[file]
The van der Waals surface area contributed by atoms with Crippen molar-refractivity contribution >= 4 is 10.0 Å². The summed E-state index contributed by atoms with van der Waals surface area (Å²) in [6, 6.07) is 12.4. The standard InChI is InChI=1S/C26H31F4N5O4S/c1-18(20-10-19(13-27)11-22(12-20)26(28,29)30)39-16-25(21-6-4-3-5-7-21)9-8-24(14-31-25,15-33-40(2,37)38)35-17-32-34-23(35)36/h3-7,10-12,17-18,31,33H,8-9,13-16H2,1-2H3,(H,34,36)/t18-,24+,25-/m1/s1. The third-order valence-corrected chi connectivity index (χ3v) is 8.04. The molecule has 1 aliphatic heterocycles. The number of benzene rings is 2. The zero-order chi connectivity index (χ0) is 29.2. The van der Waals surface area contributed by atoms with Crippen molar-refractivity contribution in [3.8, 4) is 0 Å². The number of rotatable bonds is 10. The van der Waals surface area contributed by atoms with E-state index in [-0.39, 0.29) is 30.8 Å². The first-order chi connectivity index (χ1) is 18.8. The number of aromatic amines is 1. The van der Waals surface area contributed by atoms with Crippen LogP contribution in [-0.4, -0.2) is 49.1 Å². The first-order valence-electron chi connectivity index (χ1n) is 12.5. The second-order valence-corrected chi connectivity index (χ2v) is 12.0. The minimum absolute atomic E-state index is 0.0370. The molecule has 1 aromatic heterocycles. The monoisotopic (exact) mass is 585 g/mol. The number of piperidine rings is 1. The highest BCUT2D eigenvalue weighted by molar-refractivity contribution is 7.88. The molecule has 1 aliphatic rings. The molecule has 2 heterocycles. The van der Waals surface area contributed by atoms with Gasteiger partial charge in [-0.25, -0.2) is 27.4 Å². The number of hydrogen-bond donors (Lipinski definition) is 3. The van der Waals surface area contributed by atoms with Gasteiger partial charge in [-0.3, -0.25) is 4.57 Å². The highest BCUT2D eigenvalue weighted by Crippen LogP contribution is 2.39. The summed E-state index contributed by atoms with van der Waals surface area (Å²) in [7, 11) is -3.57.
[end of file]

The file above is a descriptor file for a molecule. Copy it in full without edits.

The van der Waals surface area contributed by atoms with Crippen molar-refractivity contribution >= 4 is 10.0 Å². The summed E-state index contributed by atoms with van der Waals surface area (Å²) in [6, 6.07) is 12.4. The standard InChI is InChI=1S/C26H31F4N5O4S/c1-18(20-10-19(13-27)11-22(12-20)26(28,29)30)39-16-25(21-6-4-3-5-7-21)9-8-24(14-31-25,15-33-40(2,37)38)35-17-32-34-23(35)36/h3-7,10-12,17-18,31,33H,8-9,13-16H2,1-2H3,(H,34,36)/t18-,24+,25-/m1/s1. The third-order valence-corrected chi connectivity index (χ3v) is 8.04. The molecule has 1 aliphatic heterocycles. The number of benzene rings is 2. The zero-order chi connectivity index (χ0) is 29.2. The van der Waals surface area contributed by atoms with Crippen molar-refractivity contribution in [3.8, 4) is 0 Å². The number of rotatable bonds is 10. The van der Waals surface area contributed by atoms with E-state index in [-0.39, 0.29) is 30.8 Å². The first-order chi connectivity index (χ1) is 18.8. The number of aromatic amines is 1. The van der Waals surface area contributed by atoms with Crippen LogP contribution in [-0.4, -0.2) is 49.1 Å². The first-order valence-electron chi connectivity index (χ1n) is 12.5. The second-order valence-corrected chi connectivity index (χ2v) is 12.0. The minimum absolute atomic E-state index is 0.0370. The molecule has 1 aromatic heterocycles. The monoisotopic (exact) mass is 585 g/mol. The number of piperidine rings is 1. The highest BCUT2D eigenvalue weighted by molar-refractivity contribution is 7.88. The molecule has 1 aliphatic rings. The molecule has 2 heterocycles. The van der Waals surface area contributed by atoms with Gasteiger partial charge in [-0.25, -0.2) is 27.4 Å². The number of hydrogen-bond donors (Lipinski definition) is 3. The van der Waals surface area contributed by atoms with Gasteiger partial charge in [-0.3, -0.25) is 4.57 Å². The highest BCUT2D eigenvalue weighted by Crippen LogP contribution is 2.39. The summed E-state index contributed by atoms with van der Waals surface area (Å²) in [7, 11) is -3.57.